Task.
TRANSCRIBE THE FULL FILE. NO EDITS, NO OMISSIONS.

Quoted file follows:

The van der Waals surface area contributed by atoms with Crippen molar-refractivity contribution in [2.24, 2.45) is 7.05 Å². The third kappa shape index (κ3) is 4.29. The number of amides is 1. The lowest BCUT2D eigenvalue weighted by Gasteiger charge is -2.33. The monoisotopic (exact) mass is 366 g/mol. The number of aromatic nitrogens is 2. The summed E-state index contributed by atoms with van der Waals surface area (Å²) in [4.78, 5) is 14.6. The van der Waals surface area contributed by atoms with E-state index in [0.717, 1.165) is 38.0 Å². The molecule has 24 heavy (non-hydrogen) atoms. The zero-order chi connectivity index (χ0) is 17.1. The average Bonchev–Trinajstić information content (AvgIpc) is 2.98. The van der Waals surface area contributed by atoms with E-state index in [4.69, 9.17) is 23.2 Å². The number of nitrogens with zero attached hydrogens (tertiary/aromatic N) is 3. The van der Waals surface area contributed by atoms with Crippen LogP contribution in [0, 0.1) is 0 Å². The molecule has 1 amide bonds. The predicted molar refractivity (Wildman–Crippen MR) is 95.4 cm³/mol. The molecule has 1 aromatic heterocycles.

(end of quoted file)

The van der Waals surface area contributed by atoms with Crippen molar-refractivity contribution in [2.24, 2.45) is 7.05 Å². The third kappa shape index (κ3) is 4.29. The number of amides is 1. The lowest BCUT2D eigenvalue weighted by Gasteiger charge is -2.33. The monoisotopic (exact) mass is 366 g/mol. The number of aromatic nitrogens is 2. The summed E-state index contributed by atoms with van der Waals surface area (Å²) in [4.78, 5) is 14.6. The van der Waals surface area contributed by atoms with E-state index in [0.717, 1.165) is 38.0 Å². The molecule has 24 heavy (non-hydrogen) atoms. The zero-order chi connectivity index (χ0) is 17.1. The average Bonchev–Trinajstić information content (AvgIpc) is 2.98. The van der Waals surface area contributed by atoms with E-state index in [4.69, 9.17) is 23.2 Å². The number of nitrogens with zero attached hydrogens (tertiary/aromatic N) is 3. The van der Waals surface area contributed by atoms with Crippen LogP contribution in [0, 0.1) is 0 Å². The molecule has 1 amide bonds. The predicted molar refractivity (Wildman–Crippen MR) is 95.4 cm³/mol. The molecule has 1 aromatic heterocycles.